This week’s Triple Jump Legend feature focuses on a female athlete who has shown that age should be no barrier to competing at the highest level. Yamilé Aldama is an inspiration to me, as a Masters athlete, that disciplined training and determination as a 35 years+ athlete can enable you to enjoy jumping and competing as long as you want.

Born in Havana, Cuba, on August 14 1972, Aldama began her athletics career as a High Jumper (PB 1.88m) and Heptathlete (PB 5246 pts) before turning to the Triple Jump in 1994, jumping 13.92m as a 21 year-old. By 1996 she had improved her PB to 14.43m and qualified for the Atlanta Olympic Games that summer. Unfortunately, injury ruled her out of her first Olympics but she recovered in time for the World Indoor Championships of 1997 in Paris, France. There she finished 6th with a new Central American Record of 14.28m behind the medallists of Inna Lasovskaya (Russia) 15.01m, Ashia Hansen (Great Britain) 14.70m (National Record) and Šárka Kašpárková (Czech Republic) 14.66m (National Record).

By 1999 Aldama had improved her PB to 14.77m and she went to World Championships in Seville, Spain, as an outside medal hope. The gold medal went to Paraskevi Tsiamita (Greece), thanks to her first round jump of 14.88m, but behind her just 7 cm covered the next 5 places! The silver went to Aldama with 14.61m in the second round, taking the medal on countback from Olga Vasdeki (Greece) thanks to her second best leap of 14.34m compared to Vasdeki’s 14.33m.

A year later Aldama competed in her first Olympics, held in Sydney, but despite finishing a notable fourth, her best jump of 14.30m was still 66 cm shy of the medals as Tereza Marinova (Bulgaria) set a new National Record of 15.20m to take gold from Tatyana Lebedeva (Russia) 15.00m and Olena Hovorova (Ukraine) 14.96m (PB).

By 2001 Aldama had moved to Britain following her marriage to Scot, Andrew Dodds. Falling out with the Cuban authorities, the lengthy process of her application for British citizenship pushed her to look for another country to represent in time for the 2004 Olympics in Athens. After setting her best ever performance of 15.29m in Rome, Italy, in 2003, she chose to represent Sudan in 2004 and the omens look good for the Olympics as she jumped 15.28m in Linz, Austria, just 3 weeks before Athens. Despite jumping a credible 14.99m at the Olympics that was only good enough for 5th behind the medallists of Françoise Mbango Etone (Cameroon) with a new African Record of 15.30m, Hrysopiyi Devetzi (Greece) 15.25m and Lebedeva 15.14m.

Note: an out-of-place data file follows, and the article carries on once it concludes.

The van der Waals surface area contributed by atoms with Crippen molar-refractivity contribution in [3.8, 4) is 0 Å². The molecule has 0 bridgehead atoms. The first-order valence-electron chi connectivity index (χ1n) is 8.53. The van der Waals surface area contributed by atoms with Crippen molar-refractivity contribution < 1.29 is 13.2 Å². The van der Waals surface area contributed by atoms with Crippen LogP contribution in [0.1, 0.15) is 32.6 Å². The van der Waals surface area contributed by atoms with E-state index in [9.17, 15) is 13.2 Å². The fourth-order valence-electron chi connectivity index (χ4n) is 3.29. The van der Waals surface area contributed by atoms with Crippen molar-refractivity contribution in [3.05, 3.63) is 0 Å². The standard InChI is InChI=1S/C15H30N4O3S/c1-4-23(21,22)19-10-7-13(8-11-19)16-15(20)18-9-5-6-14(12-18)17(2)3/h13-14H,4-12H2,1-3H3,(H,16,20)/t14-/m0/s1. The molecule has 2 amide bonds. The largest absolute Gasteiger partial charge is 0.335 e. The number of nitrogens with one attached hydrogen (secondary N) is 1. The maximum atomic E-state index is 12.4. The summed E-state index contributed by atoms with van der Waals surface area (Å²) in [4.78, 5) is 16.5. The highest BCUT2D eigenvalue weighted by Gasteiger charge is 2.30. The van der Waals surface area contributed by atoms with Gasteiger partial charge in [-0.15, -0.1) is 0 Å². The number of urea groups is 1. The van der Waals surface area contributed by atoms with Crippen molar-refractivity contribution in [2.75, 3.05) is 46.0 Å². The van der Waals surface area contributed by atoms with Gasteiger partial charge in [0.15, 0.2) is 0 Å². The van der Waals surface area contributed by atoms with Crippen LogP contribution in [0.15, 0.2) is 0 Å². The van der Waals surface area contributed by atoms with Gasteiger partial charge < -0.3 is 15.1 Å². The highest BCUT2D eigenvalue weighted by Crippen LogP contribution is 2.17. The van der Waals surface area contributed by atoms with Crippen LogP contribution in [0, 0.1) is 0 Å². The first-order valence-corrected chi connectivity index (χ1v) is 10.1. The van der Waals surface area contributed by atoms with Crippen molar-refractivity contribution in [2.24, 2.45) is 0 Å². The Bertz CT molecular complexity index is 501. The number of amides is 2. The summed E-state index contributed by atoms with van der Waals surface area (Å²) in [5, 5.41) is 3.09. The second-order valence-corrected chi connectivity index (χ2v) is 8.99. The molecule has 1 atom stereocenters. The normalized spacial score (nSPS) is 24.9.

In 2005 Aldama took 4th place at the World Championships in Helsinki, Finland, leaping 14.72m – just 6 cm away from the medals as Trecia Smith of Jamaica took gold with 15.11m. In her next 3 major championships, though, she faced some of the biggest disappointments of her career as she failed to reach the final rounds in the 2007 and 2009 World Championships in Osaka and Berlin, respectively. In 2008 she suffered a similar fate in the Beijing Olympics, China, but this time she fouled on each of her 3 qualifying jumps.

In 2011 Aldama gained British citizenship and became the oldest ever debutant for Great Britain when she competed at the World Championships in Daegu, South Korea, aged 39 years old. She finished 5th, jumping 14.50m, as Olha Saladukha (Ukraine) triumphed with a leap of 14.94m, but the highlight of her individual career was only just around the corner.

On March 10, 2012, in Istanbul, Turkey, Aldama took the World Indoor title with a massive 14.82m in the second round. Olga Rypakova (Kazakhstan) 14.63m and Mabel Gay (Cuba) 14.29m taking silver and bronze. For a masters athlete to take a global title at a senior level championships is an amazing feat and her 14.82m leap remains the World Masters Indoor Record (W35).

At the London Olympics, in the summer of 2012, Aldama couldn’t quite reach the same level of performance, placing 5th with 14.48m while carrying a shoulder injury, half a metre down as Rypakova took gold over Caterine Ibargüen (Colombia) 14.80m. Saladukha taking bronze with 14.79m.

At the age of 40, Aldama finished 6th in the 2013 European Indoor Championships held in Gothenburg, Sweden, jumping 13.95m as Saladukha took gold with a new National Record of 14.88m. 18 months later she competed for England in the 2014 Commonwealth Games in Glasgow, Scotland. Finishing the qualifying session in 7th place with 13.29m, Aldama scratched from the final suffering from injury.

Currently Aldama holds the World Masters Indoor and Outdoor records for W35 (14.65m and 14.82i) and W40 (14.06m and 13.95i) – marks that any male Masters athlete would be proud of. Still jumping today, can she make Rio at the age of 43?! Let’s see what 2016 brings for this Triple Jump Legend.

Written by iTripleJump

A Triple Jumper for over 35 years - from an over-hopping junior to a county-level senior - I still enjoy jumping in national and international Masters competitions in the event that has gripped me since my first hop, step and jump onto a springless PE mat. Waiting for that perfect jump. That one perfect jump ...

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